Best practice for keeping battery warm

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FF35

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#1
LR RWD, I use 50-60% of my battery a day and keep it between 20-80%.
Scenario is a temp of 10 degrees F.

Maybe someone with CAN data can do this test or someone knows. Trying to figure out what keeps the battery warmest for the most amount of regen when leaving in the morning.

Is it better to slow charge for 8-10 hours around 10-15A or charge at 48A a few hours before leaving?
 

JWardell

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#2
Either way will keep the battery slightly warm so you will have partial regen. I typically kick off charging 15-30 min before I leave on below freezing mornings to help things.
But it't only going to actively warm the battery enough to support the charge rate. At least you have a full 48A but I'm not sure that is quite enough to add additional internal heat like a supercharger would.
The best solution is to add a heated garage :)
 

Jay79

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#5
Scheduled charging will help and the closer you leave to 6am the better since that will be its warmest. I myself don't leave the house until 9am so I think using the timer to start charging will work better for me. This way my battery won't sit for 3 hrs getting cold. I wish they would make scheduled charging not shut itself off after 6am, its kinda self defeating in my eyes.
 
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michi84

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#7
No experience with real freezing temperatures yet, but here is what i do to maximise available regen:

1) Set charge limit to 80% instead of 90%: the amount of allowed regen power is not only dependant on battery temperature, but also SOC. At 90%, you need about 30°C cell temp to get full regen, at 80%, 20°C are enough.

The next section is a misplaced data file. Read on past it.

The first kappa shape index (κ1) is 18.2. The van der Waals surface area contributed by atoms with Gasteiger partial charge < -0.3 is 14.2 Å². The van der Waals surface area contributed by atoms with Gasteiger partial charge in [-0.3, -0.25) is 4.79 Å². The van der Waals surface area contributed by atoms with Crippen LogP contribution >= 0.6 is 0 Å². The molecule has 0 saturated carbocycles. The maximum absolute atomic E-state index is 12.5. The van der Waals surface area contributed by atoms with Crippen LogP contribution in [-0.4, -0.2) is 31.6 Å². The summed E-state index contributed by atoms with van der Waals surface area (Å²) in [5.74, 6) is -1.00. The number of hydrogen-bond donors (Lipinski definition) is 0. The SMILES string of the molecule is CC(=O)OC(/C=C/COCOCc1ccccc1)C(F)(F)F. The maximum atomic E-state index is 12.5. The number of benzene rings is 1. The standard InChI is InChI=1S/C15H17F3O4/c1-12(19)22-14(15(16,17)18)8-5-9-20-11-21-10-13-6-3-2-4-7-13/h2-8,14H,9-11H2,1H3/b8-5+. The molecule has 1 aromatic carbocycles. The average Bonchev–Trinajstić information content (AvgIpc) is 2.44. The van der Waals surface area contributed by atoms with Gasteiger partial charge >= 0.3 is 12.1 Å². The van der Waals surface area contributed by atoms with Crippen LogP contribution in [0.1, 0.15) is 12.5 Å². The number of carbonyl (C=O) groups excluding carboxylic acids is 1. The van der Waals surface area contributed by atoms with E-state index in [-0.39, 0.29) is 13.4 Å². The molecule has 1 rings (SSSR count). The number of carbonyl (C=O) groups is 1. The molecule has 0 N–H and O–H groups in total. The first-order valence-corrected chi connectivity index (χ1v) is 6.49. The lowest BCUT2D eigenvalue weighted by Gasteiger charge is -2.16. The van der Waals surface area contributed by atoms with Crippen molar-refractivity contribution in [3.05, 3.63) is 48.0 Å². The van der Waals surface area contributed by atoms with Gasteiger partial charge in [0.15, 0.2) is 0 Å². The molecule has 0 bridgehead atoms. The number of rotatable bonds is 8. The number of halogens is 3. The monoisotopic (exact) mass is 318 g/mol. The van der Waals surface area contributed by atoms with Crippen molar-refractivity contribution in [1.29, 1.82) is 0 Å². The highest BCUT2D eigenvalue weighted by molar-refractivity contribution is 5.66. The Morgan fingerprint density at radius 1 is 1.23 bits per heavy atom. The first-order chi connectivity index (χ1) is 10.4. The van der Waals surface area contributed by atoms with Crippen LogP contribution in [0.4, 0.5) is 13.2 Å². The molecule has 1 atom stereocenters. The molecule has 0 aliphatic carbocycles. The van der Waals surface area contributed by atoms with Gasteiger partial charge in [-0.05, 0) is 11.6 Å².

2) Use scheduled charging to finish charging as closely as possible to planned departure time: this is now easier with the 15 min increments. I have found an easy way to calculate charging time: (charge limit - current SOC)x4,4 - this empirical formula gives a close approximation of charging time for an 11 kw AC charge (48 amps or 3X16 amps like here in Austria). This allows for some minutes of battery heating, in freezing temperatures you might need to add some 10-15 minutes.

3) With ScanMyTesla, i can also see how many kWh will be needed to complete the charge, and divide that by the average sustained charging rate which is about 10,2 kW. Then allow for some extra time for battery heating.

I cannot use scheduled departure, since i rarely leave home before 9 am, and departure times vary wildly. Experience shows that a long enough charge (more than 90 min) will give me cell temps around 18-20°C at 5°C ambient temp. Longer charges 1-2°C more. Will be interesting to see how this develops in freezing weather. Charging rate is reduced to 4 kW below 10°C cell temp. Experience will show how long heating takes. If you are too conservative, and charging would be finished too early, you can always bump up the charge limit a few percent while you are getting ready to leave (another reason for 80% as target).

I use the same strategy in warm weather, since it is good practice to minimise sitting at high SOC longer than necessary. The multiplicator might be dependent on your battery health and other factors, to be sure, you can time a couple of charges. I used my teslafi data to come up with it some time ago.
 
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#8
How do you know your battery temp?
How do you preheat your battery?
How to do you schedule a charge -- don't see it on my app?
 

Dick Blonov

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#9
How do you know your battery temp?
How do you preheat your battery?
How to do you schedule a charge -- don't see it on my app?
- No battery temp gauge on the Model 3 apart from the blue indicator/snowflake
- Start charging/pre-heat the cabin
- You schedule from the car's charging screen, not the app.

Here's a Thread on the subject.

Phil
 
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